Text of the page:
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Obama connected with audience

The Baltimore Sun

The format of the second presidential debate was described as that of a town hall meeting, but it was pure TV from the "citizens" seated on risers on a brightly lit stage, to the candidates moving about a stage like performers.

In TV terms, body language and modes of address were never more important. John McCain lived up to his reputation for excelling in town hall meetings, quickly establishing a soft-spoken intimate relationship with the audience even as he attacked his opponent - two things experts say you are not supposed to be able to do simultaneously.

Overall, however, Barack Obama was more successful in connecting with a diverse mix of the people onstage - and in a symbolic sense, that matters enormously in an increasingly diverse America. In fact, for millions of voters, that might matter more than anything else when they ultimately decide who they trust.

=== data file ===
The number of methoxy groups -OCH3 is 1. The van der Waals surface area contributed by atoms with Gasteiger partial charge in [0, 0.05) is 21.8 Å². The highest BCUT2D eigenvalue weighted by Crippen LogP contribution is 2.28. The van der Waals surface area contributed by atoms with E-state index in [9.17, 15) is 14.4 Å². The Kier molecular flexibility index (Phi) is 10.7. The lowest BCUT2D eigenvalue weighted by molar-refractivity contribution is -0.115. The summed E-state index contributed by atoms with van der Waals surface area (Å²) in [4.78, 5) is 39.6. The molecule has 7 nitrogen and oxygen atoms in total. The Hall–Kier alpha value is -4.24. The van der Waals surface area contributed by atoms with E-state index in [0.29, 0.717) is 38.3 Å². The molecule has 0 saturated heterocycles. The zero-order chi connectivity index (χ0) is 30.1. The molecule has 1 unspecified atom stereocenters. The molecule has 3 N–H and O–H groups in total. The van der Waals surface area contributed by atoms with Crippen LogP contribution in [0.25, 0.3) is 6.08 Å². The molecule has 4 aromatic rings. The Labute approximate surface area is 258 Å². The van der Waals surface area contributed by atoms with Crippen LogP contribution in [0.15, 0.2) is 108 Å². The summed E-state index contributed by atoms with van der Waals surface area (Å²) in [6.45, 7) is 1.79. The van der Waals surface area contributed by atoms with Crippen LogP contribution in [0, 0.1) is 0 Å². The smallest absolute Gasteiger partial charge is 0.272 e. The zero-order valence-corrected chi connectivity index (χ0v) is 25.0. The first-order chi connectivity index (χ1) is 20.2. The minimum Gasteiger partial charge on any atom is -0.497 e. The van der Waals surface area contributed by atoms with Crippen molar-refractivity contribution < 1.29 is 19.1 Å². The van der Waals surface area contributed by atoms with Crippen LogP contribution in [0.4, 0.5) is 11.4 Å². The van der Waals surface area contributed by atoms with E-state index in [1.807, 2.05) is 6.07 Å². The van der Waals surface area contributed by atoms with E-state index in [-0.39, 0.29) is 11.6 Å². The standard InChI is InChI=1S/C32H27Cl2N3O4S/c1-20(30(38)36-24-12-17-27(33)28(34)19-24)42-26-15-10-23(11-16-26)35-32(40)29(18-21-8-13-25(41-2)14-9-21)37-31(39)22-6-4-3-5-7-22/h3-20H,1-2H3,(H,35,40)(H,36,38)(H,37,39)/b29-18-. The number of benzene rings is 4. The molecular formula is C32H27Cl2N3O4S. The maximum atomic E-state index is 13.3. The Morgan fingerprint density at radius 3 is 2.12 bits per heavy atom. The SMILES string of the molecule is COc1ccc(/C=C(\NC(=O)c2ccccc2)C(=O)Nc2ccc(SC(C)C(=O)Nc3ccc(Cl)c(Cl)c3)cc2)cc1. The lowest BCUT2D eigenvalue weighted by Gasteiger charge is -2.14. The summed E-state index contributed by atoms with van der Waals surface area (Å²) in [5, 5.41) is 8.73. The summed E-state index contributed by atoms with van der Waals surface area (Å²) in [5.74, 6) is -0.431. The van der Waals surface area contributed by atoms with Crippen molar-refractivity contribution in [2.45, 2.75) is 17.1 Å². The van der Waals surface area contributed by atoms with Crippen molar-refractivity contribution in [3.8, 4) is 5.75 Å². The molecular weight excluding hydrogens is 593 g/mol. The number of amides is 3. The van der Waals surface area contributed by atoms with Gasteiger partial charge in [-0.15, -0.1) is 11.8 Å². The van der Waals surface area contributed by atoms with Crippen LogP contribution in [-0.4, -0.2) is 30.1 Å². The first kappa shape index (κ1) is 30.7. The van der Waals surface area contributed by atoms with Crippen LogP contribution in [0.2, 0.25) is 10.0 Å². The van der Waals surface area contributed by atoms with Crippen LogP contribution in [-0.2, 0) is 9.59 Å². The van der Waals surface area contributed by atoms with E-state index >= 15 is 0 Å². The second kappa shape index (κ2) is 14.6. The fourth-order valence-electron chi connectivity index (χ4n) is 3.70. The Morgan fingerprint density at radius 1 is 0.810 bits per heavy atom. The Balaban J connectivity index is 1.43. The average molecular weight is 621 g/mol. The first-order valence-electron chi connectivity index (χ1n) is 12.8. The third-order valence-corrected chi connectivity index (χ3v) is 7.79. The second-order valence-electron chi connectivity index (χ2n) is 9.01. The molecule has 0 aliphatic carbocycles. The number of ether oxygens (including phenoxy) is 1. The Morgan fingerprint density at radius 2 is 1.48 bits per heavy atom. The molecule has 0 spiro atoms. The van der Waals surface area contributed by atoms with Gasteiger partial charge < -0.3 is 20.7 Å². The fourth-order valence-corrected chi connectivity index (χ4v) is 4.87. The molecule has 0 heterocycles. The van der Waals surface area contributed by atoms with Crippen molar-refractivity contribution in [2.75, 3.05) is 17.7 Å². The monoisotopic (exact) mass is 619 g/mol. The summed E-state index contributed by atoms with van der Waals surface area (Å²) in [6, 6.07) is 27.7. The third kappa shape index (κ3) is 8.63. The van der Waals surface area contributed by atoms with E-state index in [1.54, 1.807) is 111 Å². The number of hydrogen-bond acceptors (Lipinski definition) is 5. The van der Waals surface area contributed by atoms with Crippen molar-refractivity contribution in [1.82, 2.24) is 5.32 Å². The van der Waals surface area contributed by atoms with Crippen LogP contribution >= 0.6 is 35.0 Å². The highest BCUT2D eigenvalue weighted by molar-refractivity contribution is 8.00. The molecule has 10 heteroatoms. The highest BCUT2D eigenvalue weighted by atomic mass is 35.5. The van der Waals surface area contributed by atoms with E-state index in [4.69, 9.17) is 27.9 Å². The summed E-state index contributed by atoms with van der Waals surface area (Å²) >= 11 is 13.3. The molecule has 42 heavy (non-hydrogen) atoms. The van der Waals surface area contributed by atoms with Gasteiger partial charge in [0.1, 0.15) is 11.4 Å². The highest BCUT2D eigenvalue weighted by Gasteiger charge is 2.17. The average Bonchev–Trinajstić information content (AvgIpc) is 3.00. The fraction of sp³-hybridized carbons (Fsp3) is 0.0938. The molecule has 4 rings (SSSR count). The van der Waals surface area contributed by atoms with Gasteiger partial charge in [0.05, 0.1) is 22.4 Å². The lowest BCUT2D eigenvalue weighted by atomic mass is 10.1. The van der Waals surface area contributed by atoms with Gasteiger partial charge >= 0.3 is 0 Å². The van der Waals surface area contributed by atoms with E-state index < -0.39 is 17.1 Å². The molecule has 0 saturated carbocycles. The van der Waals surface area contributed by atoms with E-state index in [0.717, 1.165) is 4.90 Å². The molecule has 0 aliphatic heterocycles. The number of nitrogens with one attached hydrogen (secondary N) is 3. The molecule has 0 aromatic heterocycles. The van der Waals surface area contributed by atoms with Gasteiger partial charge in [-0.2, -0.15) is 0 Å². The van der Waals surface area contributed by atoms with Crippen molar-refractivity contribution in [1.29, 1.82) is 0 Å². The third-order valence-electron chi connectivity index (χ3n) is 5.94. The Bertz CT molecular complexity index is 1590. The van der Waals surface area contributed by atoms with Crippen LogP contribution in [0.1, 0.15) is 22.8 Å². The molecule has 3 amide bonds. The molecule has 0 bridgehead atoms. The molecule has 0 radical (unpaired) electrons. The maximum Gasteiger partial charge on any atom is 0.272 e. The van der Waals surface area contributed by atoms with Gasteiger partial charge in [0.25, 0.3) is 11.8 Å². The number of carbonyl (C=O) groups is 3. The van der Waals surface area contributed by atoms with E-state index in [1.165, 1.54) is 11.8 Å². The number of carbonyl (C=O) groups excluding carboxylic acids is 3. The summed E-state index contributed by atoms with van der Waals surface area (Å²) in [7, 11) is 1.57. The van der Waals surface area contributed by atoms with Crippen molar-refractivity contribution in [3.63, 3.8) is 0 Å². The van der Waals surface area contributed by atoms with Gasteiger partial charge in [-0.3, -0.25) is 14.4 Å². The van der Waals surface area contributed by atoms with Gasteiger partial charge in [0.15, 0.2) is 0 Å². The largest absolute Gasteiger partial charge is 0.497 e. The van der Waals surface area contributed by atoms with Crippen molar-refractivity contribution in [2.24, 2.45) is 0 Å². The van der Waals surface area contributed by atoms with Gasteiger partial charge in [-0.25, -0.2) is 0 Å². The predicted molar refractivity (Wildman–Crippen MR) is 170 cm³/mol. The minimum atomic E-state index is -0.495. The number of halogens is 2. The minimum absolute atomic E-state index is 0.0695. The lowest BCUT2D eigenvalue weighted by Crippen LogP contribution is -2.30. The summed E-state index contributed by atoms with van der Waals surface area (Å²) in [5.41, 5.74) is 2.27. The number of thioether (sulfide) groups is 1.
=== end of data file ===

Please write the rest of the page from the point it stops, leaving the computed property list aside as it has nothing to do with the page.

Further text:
Here's a bite from my blog review of the debate at Z on TV that highlights the difference between the two candidates:

In TV terms, one of McCain's worst moments came when a young African-American man asked how the Wall Street bailout plan was going to help members of the middle class.

"You probably never heard of Fannie Mae or Freddie Mac before this crisis," he said patronizingly to the young man, using the question to launch an attack on Obama and other Democrats in trying to blame them for the economic meltdown.

The attack on Obama was not what mattered, but rather the insult implied in his assumption that the young man had not previously heard of two agencies most American homebuyers have explored or at least encountered.

And worse, while McCain seemed at times as if he would actually climb into the audience to make person to person, up close and personal T- style contact with some of his white questioners, he kept his distance from this young black man. And it was noticeable.

It might have seemed like a minor matter to some white viewers, but I wonder what sense persons of color made of that.

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